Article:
It is getting time to replace the old jig saw. I am looking for one that
will take straight shank blades, t shanks are great and have several
advantages over the straight, but I can't get the blade I need in t shank (I
also have a large stock of straight shank blades in the proper size and
configuration). I have looked at the Bosh, PC, Milwaukee and even some of
the lower end units and all seem to be going to t shank. Any advice on
upper end saws that use straight shank blades. T-shanks are not a thing I
want to use at this time, tried one of the new saws (a Hitachi (sp) and it
would not hold the straight shank blades).
I don't know what you call the style it is a narrow blade with a very wide
kerf. Good for making very sharp turns, but I need the extra wide kerf
(about 3/16 inch) on the blade which none of the T-shaft blades I have seen
No link to the blades, they were and maybe still are sold by VA. I found
them by accident in a close out sale and bought a case of them,and have
since been able to buy another half case. Case are a gross of blade packages
of either 2 or 5 blades to the package. I have never seen them accept at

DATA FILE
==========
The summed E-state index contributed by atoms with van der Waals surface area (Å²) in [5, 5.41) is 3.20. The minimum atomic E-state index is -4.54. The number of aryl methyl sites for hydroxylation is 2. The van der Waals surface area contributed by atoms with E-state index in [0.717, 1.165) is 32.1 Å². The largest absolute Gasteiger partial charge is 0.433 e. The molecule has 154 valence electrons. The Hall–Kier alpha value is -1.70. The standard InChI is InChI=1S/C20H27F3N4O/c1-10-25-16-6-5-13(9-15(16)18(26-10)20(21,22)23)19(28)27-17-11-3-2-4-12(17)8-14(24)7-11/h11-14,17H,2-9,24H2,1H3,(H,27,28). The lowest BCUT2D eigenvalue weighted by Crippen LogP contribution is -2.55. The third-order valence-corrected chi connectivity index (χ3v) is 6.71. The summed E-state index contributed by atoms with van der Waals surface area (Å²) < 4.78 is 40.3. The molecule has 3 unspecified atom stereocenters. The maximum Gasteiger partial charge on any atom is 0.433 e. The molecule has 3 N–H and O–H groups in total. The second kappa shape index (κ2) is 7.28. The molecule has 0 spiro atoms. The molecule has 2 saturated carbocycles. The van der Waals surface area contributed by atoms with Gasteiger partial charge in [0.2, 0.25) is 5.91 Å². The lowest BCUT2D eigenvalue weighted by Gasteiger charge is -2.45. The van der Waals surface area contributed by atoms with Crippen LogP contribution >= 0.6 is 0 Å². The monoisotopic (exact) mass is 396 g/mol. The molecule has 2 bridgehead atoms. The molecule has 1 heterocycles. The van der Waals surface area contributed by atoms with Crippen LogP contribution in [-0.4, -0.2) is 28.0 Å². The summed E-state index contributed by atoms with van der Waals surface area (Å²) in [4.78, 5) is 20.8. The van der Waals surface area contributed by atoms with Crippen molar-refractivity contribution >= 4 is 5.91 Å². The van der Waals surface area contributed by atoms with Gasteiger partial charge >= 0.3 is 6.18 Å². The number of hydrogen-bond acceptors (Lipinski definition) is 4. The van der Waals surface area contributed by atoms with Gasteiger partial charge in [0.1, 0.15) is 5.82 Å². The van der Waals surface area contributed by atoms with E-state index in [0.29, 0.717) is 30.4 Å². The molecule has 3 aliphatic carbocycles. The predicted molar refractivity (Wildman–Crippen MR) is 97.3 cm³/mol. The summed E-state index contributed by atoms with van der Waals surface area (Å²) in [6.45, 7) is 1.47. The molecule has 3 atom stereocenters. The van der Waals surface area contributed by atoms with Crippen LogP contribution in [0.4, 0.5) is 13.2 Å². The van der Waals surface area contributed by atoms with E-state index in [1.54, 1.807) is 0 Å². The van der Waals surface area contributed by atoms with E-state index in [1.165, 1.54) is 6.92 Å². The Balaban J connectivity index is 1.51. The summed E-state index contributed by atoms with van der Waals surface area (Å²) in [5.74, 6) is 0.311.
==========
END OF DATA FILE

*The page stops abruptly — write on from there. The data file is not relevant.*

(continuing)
the one store and always on close out. Down side to the blades is that they
only last about 15 min of cutting, the heat build up is out of sight. and
they dull real quick, a lot of tear out on the cut using hard maple. I did
do a rough check on the kerf and a 3/16 dowel will not go into the kerf but
a 1/8 dowel is very lose in it so it is some where in between.
Is there some reason you need a wide kerf? They make "scroll saw"
blades for jig saws, I have some marketed by Craftsman (don't know who
makes them), 12 tpi, 3" length, .165" wide, .06" kerf, retail $4 (Sears
Milwaukee makes a narrow blade that works OK for scrolling, but is a
rough cut: 4" long, 6 tpi, .25" wide, .075 kerf (Mil. #48-42-5010).
Both are T shanks.
These are just the blades I have on hand. Bosch tends to have the best
selection, and their CS is good: have you given them a call to ask if
they have the type of blade you're looking for? I would be surprised to
find that VA made a blade that Bosch didn't.
I mention this because the best jig saws out there now are pretty much
all T shank, they aren't that expensive and will serve well in so many
Mainly the craftsman, b&d, inexpensive ones, no guide wheel behind the
They are sufficient when you haven't used a "proper" :) jigsaw, but once you
use a higher end bosch or equivalent you will never pick up an old one. Even
in an emergency you'll say "I could just cut it now with this old Craftsman,
but I think I'll wait till tomorrow and do it with my new Bosch"
There are lots of saws around that use the older style blade. It is obvious
by the availability of replacements. That may well be the best recourse for
the OP. Have his present saw rebuilt or find a used one in good shape.
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